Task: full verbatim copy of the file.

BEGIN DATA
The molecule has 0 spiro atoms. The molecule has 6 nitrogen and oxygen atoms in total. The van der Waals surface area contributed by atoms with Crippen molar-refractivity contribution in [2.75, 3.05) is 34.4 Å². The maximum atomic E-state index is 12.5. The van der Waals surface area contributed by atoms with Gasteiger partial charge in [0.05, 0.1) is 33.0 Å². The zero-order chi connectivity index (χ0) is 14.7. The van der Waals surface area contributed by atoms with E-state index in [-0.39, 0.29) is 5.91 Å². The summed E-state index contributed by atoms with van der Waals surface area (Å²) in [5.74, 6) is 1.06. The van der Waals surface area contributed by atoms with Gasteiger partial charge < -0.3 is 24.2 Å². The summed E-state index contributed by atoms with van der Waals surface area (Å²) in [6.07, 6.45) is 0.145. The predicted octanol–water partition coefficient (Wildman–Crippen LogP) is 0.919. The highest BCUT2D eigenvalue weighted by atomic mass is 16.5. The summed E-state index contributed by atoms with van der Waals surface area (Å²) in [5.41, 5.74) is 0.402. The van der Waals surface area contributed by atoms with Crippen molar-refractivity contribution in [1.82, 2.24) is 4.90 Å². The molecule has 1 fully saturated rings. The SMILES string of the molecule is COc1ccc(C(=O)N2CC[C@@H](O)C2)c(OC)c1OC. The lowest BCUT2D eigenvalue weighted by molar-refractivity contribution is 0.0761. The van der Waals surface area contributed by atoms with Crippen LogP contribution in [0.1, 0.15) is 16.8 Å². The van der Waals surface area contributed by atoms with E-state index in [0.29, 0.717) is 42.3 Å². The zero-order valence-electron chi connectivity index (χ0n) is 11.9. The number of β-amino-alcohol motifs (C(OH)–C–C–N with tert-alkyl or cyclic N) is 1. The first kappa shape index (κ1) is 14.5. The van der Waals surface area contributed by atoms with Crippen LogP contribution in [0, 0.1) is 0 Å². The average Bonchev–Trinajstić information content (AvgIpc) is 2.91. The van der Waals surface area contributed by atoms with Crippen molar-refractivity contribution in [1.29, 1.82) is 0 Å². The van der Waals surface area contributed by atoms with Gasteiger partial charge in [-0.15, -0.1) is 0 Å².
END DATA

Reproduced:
The molecule has 0 spiro atoms. The molecule has 6 nitrogen and oxygen atoms in total. The van der Waals surface area contributed by atoms with Crippen molar-refractivity contribution in [2.75, 3.05) is 34.4 Å². The maximum atomic E-state index is 12.5. The van der Waals surface area contributed by atoms with Gasteiger partial charge in [0.05, 0.1) is 33.0 Å². The zero-order chi connectivity index (χ0) is 14.7. The van der Waals surface area contributed by atoms with E-state index in [-0.39, 0.29) is 5.91 Å². The summed E-state index contributed by atoms with van der Waals surface area (Å²) in [5.74, 6) is 1.06. The van der Waals surface area contributed by atoms with Gasteiger partial charge < -0.3 is 24.2 Å². The summed E-state index contributed by atoms with van der Waals surface area (Å²) in [6.07, 6.45) is 0.145. The predicted octanol–water partition coefficient (Wildman–Crippen LogP) is 0.919. The highest BCUT2D eigenvalue weighted by atomic mass is 16.5. The summed E-state index contributed by atoms with van der Waals surface area (Å²) in [5.41, 5.74) is 0.402. The van der Waals surface area contributed by atoms with Crippen molar-refractivity contribution in [1.82, 2.24) is 4.90 Å². The molecule has 1 fully saturated rings. The SMILES string of the molecule is COc1ccc(C(=O)N2CC[C@@H](O)C2)c(OC)c1OC. The lowest BCUT2D eigenvalue weighted by molar-refractivity contribution is 0.0761. The van der Waals surface area contributed by atoms with Crippen LogP contribution in [0.1, 0.15) is 16.8 Å². The van der Waals surface area contributed by atoms with E-state index in [0.29, 0.717) is 42.3 Å². The zero-order valence-electron chi connectivity index (χ0n) is 11.9. The number of β-amino-alcohol motifs (C(OH)–C–C–N with tert-alkyl or cyclic N) is 1. The first kappa shape index (κ1) is 14.5. The van der Waals surface area contributed by atoms with Crippen LogP contribution in [0, 0.1) is 0 Å². The average Bonchev–Trinajstić information content (AvgIpc) is 2.91. The van der Waals surface area contributed by atoms with Crippen molar-refractivity contribution in [1.29, 1.82) is 0 Å². The van der Waals surface area contributed by atoms with Gasteiger partial charge in [-0.15, -0.1) is 0 Å².